They will be able to:

  • Approach the difficulties of life as a problem solver.
  • Heal ruffled emotions.
  • Discipline frustrations and anxieties.
  • Mobilize courage to soothe doubts.
  • Maintain a cheerful attitude in the face of adversity.

But the work of meditation must not be limited just to finding the noble and mature elements within our character; we must also learn what to do with them. It is one thing to be in touch with intelligence, goodwill, and courage, and quite another to be able to act wisely, compassionately, and steadfastly.

Until we learn to act in these ways, our noble aspirations will constantly be in jeopardy from the less than noble departments of our personality.

The child within us will want gratification, even while the adult would prefer that the child learn self-sufficiency.

The student within us will want ready-made answers and pat solutions, even while the teacher within us will want the student to learn how to evaluate and solve the problems and questions that must be faced.

The patient within us will want relief of distress, even while the healer within us will want to cure the underlying problem or conflict, not just relieve symptoms.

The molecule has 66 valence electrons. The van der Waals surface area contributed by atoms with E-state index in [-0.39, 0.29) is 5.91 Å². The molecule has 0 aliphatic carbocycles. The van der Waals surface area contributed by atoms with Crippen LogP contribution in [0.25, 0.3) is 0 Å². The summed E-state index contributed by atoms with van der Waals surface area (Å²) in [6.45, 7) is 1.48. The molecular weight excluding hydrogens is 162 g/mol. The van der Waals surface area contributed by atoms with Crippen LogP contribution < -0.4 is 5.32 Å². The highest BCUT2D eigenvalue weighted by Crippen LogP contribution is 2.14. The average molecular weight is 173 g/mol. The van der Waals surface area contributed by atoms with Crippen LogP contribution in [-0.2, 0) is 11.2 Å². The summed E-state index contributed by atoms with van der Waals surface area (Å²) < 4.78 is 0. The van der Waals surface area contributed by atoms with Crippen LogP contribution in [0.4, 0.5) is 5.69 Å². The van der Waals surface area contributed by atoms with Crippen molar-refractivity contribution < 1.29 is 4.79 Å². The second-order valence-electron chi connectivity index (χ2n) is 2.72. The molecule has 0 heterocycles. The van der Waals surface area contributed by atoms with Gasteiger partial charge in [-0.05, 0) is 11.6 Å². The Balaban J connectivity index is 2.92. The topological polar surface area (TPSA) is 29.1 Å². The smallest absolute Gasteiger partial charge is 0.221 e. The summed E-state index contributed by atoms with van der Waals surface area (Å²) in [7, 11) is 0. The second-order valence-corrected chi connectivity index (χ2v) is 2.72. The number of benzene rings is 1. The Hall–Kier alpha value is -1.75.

It is therefore not enough to observe that there are greater and lesser elements within us; we must learn to use the greater to take care of the lesser. Only then does integration become a reality.

We learn this lesson first within the context of our personality, as we focus our meditative efforts to heal its deficiencies and solve its problems. As we become proficient at this level, we also learn to apply the same principle to the greater elements of our Higher Self, using them to take care of the lesser needs of our personality.

Meditation is not a game to be played as a luxury of our leisure time. Its work and goals are noble and enable us to enter the presence of the authority and wisdom within us. It is then that the principle of the greater taking care of the lesser reaches its zenith.

The most significant applications of this principle lie in learning to trust and cooperate with the greatness within us.

The Power of Maturity

The integrative work of the greater taking care of the lesser cannot be effectively approached as a mechanical exercise to be performed by rote. The mature elements within us must be activated, so they embrace the immature elements within us, cleansing and healing them and nurturing their transformation.

For this reason, the nurturing parent who involves himself with warmth and affection in the life of his child makes an especially good model for the work of integration. When the child is filled with fear, the parent rushes to explain, reassure, and soothe. When the child is confused and bewildered, the parent offers advice and guidance. When the child is unhappy, the parent endeavors to set a more cheerful tone.